Do you get asked to give talks for free? How do you view these requests? Are people trying to get your professional time and expertise delivered free to their audience? Is it more uncompensated time out of the office?
Or, is it a tremendous opportunity to showcase your expertise to interested people? Here are two real examples:
A physician's office routinely asks you to come in, give a pertinent lunch time talk and also bring lunch for the staff. After a few such presentations, you notice you are getting about 5 referrals a month. If, on the average you make $100 per visit and each client is seen for an average of 8 visits that equates to $48,000/yr (5x8x12x100). That's a pretty good return on investment, even if you buy lunch for the practice.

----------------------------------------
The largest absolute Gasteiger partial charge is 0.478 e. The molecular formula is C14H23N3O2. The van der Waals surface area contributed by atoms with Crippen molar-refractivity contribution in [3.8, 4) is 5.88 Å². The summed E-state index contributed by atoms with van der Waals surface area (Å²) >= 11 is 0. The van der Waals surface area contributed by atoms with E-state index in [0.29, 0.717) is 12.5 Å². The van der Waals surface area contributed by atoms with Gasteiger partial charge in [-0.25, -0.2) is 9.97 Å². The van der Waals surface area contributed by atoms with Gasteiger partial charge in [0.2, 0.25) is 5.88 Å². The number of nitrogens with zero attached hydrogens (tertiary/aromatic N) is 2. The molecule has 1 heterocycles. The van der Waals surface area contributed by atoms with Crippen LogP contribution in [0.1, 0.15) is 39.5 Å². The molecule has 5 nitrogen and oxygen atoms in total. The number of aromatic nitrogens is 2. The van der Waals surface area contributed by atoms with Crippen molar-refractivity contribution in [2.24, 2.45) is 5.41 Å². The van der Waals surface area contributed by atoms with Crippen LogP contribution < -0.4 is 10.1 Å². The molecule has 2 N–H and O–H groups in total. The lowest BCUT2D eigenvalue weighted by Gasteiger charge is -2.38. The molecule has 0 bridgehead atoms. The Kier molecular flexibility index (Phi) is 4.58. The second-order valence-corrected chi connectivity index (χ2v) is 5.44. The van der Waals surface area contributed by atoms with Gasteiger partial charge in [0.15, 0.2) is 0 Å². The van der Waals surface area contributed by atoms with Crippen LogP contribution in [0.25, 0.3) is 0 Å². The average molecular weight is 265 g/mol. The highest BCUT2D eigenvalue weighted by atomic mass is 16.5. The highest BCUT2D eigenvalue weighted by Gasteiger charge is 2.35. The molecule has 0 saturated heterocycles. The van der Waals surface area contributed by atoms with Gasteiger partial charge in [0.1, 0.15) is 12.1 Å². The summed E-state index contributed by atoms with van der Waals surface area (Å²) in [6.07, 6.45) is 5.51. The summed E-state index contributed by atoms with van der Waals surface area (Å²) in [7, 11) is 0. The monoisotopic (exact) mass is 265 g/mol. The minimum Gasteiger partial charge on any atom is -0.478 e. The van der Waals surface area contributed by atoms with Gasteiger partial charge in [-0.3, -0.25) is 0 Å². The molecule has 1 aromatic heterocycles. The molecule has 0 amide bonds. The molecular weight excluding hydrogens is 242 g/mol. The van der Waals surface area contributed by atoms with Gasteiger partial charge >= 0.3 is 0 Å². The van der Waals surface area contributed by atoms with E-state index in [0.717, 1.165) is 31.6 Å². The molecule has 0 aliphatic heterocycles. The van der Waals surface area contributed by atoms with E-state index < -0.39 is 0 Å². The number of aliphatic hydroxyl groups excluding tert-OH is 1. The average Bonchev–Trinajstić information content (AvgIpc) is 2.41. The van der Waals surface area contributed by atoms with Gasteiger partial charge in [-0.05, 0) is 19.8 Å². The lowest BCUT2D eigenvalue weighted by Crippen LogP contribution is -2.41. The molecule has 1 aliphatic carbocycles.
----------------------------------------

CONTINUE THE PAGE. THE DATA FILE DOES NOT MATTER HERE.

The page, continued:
Your local business association asks you to do an hour talk for their members on dealing with difficult employees. It requires slides and lots of prep time. All told, given travel time, this project takes a full day of your time. However, subsequent to the presentation you are called by one of the attendees and wind up running a corporate retreat and then serve as a consultant for the company on an on-going basis, all of which is paid for at your consulting rates. Another good investment in the long run.
Moral of the story:
-Hone your speaking skills
-Build relationships with people who may invite you to present
-View such opportunities as wonderful investments that can put you in front of interested people who may engage you and pay for your services.
For more information about giving presentations see another one of our blog posts: Community Presentations – A Great Way to Get Referrals https://thepracticeinstitute.com/archives/4476